For many years, Edhi drove an ambulance himself. Today, his foundation has one of the largest fleets in the world — more than 1,500 ambulances. They pick up the bodies of the dead, take the injured to the hospital, and are usually the first ones to reach the site of a disaster, including the many bomb attacks Pakistan has suffered during the past decade.
Despite his numerous services to humanity, Edhi still managed to bring on the ire of the country's religious right. His crime, in their eyes, was service to all, without distinction of race, religion or gender, and without judgment.
FILE - Women light candles during a candlelight vigil in honor of philanthropst Abdul Sattar Edhi in Quetta, Pakistan, July 9, 2016.
What most irked some of the religious clergy was his decision to put baby swings outside his centers with signs that read, "Don't kill them, put them in the swing; the foundation will take care of them."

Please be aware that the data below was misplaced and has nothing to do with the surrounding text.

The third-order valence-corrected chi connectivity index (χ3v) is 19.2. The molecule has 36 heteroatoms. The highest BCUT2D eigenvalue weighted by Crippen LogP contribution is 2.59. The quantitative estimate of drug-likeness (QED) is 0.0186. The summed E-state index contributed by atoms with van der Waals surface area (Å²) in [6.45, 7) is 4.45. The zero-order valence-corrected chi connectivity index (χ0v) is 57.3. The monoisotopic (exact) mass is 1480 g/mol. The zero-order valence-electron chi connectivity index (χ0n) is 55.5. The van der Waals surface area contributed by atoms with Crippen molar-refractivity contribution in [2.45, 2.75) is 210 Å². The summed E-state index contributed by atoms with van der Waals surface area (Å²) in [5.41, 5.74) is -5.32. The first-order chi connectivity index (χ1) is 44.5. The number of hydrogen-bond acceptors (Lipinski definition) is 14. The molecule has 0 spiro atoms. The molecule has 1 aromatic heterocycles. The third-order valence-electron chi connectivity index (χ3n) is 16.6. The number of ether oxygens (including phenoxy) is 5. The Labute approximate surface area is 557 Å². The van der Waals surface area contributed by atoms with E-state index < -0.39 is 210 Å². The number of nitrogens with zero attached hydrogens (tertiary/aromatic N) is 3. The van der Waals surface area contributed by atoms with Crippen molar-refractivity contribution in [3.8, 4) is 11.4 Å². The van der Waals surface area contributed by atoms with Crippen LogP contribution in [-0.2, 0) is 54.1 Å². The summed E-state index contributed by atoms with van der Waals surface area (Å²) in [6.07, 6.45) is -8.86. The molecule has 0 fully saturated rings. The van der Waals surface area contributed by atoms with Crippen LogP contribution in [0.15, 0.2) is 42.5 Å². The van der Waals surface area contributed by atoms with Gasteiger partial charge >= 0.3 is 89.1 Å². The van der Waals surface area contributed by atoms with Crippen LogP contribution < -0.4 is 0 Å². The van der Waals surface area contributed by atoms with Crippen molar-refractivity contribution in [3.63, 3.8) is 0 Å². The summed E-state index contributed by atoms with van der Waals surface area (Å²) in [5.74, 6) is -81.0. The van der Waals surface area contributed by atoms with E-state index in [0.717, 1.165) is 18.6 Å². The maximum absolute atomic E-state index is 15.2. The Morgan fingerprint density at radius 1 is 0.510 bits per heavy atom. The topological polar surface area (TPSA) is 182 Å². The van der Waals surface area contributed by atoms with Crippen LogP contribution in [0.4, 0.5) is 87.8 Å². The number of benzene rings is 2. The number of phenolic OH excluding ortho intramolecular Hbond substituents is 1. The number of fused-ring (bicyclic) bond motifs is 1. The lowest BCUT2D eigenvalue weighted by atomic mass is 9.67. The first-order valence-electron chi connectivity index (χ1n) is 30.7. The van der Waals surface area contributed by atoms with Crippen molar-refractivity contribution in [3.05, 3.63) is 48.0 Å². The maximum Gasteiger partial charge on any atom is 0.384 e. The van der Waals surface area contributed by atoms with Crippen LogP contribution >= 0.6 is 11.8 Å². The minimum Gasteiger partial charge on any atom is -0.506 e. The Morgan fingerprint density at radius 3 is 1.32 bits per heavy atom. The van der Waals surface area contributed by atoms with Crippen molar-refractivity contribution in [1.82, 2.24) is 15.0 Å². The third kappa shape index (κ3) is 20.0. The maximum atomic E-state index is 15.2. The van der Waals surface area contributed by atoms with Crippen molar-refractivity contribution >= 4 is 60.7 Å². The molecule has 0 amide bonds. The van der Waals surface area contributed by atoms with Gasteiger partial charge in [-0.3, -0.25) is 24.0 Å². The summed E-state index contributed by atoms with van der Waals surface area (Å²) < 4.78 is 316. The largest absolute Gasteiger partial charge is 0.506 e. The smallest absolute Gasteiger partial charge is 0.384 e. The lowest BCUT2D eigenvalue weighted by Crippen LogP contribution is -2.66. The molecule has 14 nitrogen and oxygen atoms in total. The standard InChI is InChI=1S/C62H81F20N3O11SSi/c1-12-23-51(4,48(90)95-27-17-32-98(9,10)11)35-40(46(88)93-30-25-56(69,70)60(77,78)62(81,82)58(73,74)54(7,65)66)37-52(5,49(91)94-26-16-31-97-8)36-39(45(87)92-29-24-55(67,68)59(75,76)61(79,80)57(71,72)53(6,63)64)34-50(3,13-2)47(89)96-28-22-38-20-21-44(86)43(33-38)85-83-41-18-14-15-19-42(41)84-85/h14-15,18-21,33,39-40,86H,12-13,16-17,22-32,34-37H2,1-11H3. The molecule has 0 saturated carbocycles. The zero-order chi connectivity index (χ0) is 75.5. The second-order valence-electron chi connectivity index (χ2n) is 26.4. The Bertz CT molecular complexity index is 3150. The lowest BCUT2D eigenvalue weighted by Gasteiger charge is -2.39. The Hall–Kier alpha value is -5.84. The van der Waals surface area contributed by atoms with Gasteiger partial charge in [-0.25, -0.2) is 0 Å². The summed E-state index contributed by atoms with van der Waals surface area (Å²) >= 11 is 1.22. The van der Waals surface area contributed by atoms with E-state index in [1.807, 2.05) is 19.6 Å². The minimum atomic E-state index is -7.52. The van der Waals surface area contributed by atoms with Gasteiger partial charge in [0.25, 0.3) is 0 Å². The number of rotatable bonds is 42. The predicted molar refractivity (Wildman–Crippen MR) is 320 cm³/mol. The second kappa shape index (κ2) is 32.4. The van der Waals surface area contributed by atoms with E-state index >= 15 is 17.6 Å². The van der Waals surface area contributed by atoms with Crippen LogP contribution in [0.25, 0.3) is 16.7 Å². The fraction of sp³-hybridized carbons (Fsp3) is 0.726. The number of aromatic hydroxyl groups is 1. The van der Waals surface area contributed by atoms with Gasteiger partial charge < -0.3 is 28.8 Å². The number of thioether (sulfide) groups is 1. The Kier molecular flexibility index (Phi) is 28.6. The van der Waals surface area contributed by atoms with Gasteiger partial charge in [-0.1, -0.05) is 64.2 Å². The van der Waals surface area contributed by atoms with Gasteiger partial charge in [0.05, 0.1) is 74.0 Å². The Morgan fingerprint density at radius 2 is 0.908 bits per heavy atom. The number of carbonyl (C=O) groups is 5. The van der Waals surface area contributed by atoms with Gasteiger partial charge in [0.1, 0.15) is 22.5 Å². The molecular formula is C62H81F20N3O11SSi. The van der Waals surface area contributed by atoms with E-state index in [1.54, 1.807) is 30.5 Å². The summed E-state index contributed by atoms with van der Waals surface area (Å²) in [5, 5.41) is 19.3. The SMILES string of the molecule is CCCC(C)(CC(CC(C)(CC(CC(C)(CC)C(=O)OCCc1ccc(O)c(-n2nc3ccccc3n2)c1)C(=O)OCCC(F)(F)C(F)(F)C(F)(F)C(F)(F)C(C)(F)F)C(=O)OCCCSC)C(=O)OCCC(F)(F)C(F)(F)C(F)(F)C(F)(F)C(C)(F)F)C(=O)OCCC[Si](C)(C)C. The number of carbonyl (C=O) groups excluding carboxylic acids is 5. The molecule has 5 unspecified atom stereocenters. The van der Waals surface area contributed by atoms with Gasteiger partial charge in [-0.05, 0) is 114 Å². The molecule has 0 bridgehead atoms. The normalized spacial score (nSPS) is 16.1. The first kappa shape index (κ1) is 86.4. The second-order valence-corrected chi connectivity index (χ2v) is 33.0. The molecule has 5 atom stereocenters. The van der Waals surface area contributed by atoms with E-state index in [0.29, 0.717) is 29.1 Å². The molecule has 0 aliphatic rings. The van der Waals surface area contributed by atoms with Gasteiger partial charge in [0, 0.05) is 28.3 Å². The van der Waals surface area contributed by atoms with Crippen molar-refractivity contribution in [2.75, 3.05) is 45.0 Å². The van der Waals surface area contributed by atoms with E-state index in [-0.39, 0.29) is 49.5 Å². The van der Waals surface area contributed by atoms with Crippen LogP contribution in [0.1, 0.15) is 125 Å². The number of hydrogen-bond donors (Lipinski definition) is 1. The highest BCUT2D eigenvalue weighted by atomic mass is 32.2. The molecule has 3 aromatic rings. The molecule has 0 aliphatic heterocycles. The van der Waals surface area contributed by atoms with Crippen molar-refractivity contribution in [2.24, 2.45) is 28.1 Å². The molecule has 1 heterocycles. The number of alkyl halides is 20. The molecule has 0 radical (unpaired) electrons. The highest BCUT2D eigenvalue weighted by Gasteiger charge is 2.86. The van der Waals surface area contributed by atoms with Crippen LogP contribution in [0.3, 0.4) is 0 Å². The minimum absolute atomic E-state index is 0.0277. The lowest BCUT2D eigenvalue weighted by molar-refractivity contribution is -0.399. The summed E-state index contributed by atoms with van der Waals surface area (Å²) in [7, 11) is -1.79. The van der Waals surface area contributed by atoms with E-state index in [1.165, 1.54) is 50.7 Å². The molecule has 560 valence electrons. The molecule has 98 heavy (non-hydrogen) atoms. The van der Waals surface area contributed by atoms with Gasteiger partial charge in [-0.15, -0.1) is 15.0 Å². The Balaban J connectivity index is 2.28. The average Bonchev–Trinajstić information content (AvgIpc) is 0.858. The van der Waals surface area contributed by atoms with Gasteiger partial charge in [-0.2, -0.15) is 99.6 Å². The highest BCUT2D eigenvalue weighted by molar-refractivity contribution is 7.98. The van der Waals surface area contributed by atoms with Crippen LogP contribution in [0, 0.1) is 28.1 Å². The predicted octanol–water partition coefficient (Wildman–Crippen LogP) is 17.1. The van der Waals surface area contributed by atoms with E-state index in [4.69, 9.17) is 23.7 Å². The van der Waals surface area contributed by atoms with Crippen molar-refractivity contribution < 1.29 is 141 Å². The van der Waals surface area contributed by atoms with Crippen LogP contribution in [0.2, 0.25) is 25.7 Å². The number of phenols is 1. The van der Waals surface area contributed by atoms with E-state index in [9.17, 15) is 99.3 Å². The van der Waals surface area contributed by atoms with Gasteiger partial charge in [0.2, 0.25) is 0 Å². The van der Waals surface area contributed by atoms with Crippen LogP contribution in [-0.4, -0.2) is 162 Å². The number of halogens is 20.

The swings were supposed to allow people to leave their unwanted children in a safe place. Previously, bodies of newborn babies were found in the trash. Afterward, the number of discarded baby bodies dropped significantly.
Once a baby is left in the swing, the Edhi center puts it up for adoption.
Some clerics accused Edhi of promoting immorality by allowing women to leave behind children who were born out of wedlock.
"He is using your money to bring up bastards," said one cleric, complaining the Edhi foundation is using people's money to provide medical treatment to Muslims and non-Muslims alike.